Sunlight comes creeping in / Illuminates our skin / We watch the day go by / Stories of all we did / It made me think of you / It made me think of you
C. "Oats in the Water" by Ben Howard
And you'll find loss / And you'll fear what you found / When weather comes / Tear him down
D. "If I Had a Heart" by Fever Ray
This will never end / 'Cause I want more / More, give me more / Give me more
If I had a heart I could love you / If I had a voice I would sing / After the night when I wake up / I'll see what tomorrow brings
E.  "This Place is a Shelter" by Ólafur Arnalds
5. Are you a plotter or panster? Why?

I am a pantser, through and through. I've fought my nature, attempting to outline novels before, but oddly enough, I never end up finishing those books. I prefer following the pulse of the story, letting the characters have the freedom to do what they want. I like not knowing what's going to happen and figuring it out along the way. I'm also fortunate enough to have a natural instinct for story structure, too, which helps me avoid the usual pitfalls of pantsing.

That isn't to say I don't sometimes make eyes at outlines. Those outlines, man. They can be pretty sexy.

6. What's your favorite scene in your WIP?

Oooh, hmm. This is a tough one. It's a toss-up between Hvit making a sacrifice in the woods, or Bera and Bjorn in the cave after she first frees him from his bear-form. I'd like to post a few lines, but I'm highly protective of my WIPs in this early stage.

7. Do you find a newly discovered technique helps you with your WIP?

Yes, actually! I'm doing something in this novel that I've never done before with any other writing project: I'm jumping back and forth between scenes, following where the inspiration takes me. Typically, I am a strict chronological writer, but I kept getting hung up on scenes I didn't feel like writing. This not only solved that problem, but also revived my interest and motivated me to keep going, reminding me what aspects of the story I still loved. It was an eleventh-hour Hail-Mary (how's that for mixed metaphor?), but it worked. Whether I will repeat this habit in future WIPs, I'm not sure. Part of my OCD, perfectionist self is still annoyed that I'm writing out of order.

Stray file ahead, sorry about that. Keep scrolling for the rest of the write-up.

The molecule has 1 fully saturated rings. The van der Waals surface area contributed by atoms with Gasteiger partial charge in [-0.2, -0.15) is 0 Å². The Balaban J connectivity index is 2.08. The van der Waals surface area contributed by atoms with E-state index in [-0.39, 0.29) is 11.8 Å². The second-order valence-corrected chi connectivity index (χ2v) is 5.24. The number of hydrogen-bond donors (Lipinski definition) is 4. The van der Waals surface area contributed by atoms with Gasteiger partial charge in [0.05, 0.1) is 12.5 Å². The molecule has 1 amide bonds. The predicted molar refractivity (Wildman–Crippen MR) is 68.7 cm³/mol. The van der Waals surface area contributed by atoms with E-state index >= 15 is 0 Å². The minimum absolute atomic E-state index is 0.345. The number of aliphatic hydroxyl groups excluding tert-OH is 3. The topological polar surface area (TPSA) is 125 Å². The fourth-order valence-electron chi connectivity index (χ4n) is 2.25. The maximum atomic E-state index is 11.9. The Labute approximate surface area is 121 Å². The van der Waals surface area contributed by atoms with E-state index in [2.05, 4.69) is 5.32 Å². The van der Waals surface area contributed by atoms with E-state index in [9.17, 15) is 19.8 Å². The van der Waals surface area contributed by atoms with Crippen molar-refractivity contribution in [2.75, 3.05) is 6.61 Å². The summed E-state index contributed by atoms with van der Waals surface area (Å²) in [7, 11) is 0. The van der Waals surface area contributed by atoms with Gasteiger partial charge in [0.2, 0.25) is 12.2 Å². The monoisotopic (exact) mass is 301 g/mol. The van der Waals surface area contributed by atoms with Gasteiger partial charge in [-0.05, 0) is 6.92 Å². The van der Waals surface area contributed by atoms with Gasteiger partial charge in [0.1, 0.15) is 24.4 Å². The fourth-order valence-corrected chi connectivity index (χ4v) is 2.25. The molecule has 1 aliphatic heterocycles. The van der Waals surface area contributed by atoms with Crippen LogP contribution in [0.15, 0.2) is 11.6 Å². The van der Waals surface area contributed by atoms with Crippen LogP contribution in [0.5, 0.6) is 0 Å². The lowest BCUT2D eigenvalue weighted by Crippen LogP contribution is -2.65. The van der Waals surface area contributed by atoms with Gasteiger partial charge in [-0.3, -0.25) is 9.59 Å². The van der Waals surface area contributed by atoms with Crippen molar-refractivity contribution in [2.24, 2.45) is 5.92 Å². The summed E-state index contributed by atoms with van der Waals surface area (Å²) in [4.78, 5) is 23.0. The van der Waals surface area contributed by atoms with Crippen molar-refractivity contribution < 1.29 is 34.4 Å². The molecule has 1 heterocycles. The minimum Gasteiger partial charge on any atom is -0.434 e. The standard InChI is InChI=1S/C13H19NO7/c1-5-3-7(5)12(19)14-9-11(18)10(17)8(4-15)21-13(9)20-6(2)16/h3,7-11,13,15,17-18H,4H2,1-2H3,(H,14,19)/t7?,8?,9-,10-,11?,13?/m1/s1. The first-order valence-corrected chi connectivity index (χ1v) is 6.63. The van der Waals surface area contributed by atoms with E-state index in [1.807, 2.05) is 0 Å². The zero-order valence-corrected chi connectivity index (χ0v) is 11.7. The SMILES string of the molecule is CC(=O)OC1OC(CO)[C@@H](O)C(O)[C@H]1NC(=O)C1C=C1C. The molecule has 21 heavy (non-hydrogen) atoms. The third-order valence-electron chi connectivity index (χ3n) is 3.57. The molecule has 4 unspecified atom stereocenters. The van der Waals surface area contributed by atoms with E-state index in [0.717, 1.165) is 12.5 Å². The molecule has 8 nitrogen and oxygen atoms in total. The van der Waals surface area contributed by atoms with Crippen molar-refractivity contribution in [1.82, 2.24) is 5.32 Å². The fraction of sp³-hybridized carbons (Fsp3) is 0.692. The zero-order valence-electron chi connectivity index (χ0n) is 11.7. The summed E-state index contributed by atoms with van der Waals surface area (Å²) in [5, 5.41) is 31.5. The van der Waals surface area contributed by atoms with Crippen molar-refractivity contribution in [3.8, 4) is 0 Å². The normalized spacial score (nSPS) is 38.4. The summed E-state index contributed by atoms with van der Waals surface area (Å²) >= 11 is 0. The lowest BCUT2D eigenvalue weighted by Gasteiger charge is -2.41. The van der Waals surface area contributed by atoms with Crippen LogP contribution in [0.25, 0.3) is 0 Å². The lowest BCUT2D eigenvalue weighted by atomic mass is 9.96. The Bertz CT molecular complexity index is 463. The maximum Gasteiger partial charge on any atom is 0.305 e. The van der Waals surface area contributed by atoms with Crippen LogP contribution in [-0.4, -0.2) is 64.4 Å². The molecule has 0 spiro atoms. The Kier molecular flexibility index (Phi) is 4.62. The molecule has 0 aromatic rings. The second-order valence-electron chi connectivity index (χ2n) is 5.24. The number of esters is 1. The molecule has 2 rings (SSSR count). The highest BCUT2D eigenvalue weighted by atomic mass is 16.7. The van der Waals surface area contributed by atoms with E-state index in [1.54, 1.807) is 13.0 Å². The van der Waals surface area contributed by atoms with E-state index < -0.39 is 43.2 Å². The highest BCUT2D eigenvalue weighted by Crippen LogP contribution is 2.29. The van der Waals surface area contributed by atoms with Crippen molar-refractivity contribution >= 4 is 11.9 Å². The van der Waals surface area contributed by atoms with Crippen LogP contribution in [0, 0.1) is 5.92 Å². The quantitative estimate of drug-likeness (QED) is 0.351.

8. Who is your favorite writer?

No! Bad question! I love too many writers! But if I had to pick... hrm... Shannon Hale or Margaret Atwood, probably. Atwood when I want poetry or prose that will cut me, and Hale when I want to just enjoy a story and feel generally hopeful about life and love. Liane Moriarty also gets an honorable mention, as do George R.R. Martin and J.R.R. Tolkien.

9. Which actors would you pick if your book was optioned for film?

Another easy question! I actually headcast my characters before even beginning the book. (Yes, I'm one of THOSE writers. I have a secret pinterest board and everything.) I find choosing a PB (or play-by) helps me visualize the character, and sometimes watching the actor/actress speak/behave in a role also helps me get a sense of voice, movement, and behavior.

Here's my cast:

Birgitte Hjort Sørensen as Bera
Norman Reedus as Bjorn
Jessica Grabowsky as Hvit
10. What advice to you have for writers?

Can I just post a link to Chuck Wendig's blog? No? Fine, fine...

Shoot from the hip. I don't mean that in a macho, cowboy-struttin' way (though I do love me a cowboy who can shoot from the hip). I'm talking about lightning quick instinct. 

Trust yourself; trust what aspects of the story you're being drawn towards and go there. Even if it scares you. Especially if it scares you. Yes, "shooting from the hip" will sometimes result in your aim being off, and the story or characters going in the wrong direction for a time. That's okay. Sometimes you will hit upon something you didn't mean to. That's okay, too. In fact, that's great! That might be exactly what your story needs. 

Maybe you're like me, and at the end of the day, you realize you're telling a different story than you thought you were. The only way to find out for sure is to press ahead. Even if you miss your target ninety percent of the time, that ten percent will always be worth the effort you spent trying. 

So endeth the metaphor.

And now, here are the wonderful folks I would like to nominate for the award! (If you've already been tagged for this, I apologize. You don't have to do it again, unless you'd like to.)

Laura Heffernan
K. Kazul Wolf
Lisa Houghton
Rosalyn Eves
Sara Jo Cluff

Here are your questions:
1. What most inspired your current WIP?
2. How do you best get "in the zone" for writing?
3. Do you have a certain time of day/place where you find you're most productive?